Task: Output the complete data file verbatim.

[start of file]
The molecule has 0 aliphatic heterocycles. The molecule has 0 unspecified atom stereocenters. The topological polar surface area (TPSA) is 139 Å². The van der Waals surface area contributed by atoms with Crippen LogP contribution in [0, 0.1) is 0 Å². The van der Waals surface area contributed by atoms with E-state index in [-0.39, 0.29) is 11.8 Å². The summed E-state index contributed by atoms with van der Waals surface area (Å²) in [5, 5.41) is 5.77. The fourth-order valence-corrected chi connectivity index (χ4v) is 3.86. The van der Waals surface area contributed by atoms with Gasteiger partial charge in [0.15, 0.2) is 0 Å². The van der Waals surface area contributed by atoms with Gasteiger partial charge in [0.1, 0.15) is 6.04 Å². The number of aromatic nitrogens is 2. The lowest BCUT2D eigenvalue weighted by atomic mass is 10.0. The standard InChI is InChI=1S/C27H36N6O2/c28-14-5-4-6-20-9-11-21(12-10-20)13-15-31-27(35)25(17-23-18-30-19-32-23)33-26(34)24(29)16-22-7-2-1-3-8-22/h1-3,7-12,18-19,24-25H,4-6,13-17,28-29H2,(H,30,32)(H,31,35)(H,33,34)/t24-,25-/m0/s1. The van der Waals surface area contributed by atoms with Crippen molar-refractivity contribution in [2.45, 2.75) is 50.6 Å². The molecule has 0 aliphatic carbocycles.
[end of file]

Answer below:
The molecule has 0 aliphatic heterocycles. The molecule has 0 unspecified atom stereocenters. The topological polar surface area (TPSA) is 139 Å². The van der Waals surface area contributed by atoms with Crippen LogP contribution in [0, 0.1) is 0 Å². The van der Waals surface area contributed by atoms with E-state index in [-0.39, 0.29) is 11.8 Å². The summed E-state index contributed by atoms with van der Waals surface area (Å²) in [5, 5.41) is 5.77. The fourth-order valence-corrected chi connectivity index (χ4v) is 3.86. The van der Waals surface area contributed by atoms with Gasteiger partial charge in [0.15, 0.2) is 0 Å². The van der Waals surface area contributed by atoms with Gasteiger partial charge in [0.1, 0.15) is 6.04 Å². The number of aromatic nitrogens is 2. The lowest BCUT2D eigenvalue weighted by atomic mass is 10.0. The standard InChI is InChI=1S/C27H36N6O2/c28-14-5-4-6-20-9-11-21(12-10-20)13-15-31-27(35)25(17-23-18-30-19-32-23)33-26(34)24(29)16-22-7-2-1-3-8-22/h1-3,7-12,18-19,24-25H,4-6,13-17,28-29H2,(H,30,32)(H,31,35)(H,33,34)/t24-,25-/m0/s1. The van der Waals surface area contributed by atoms with Crippen molar-refractivity contribution in [2.45, 2.75) is 50.6 Å². The molecule has 0 aliphatic carbocycles.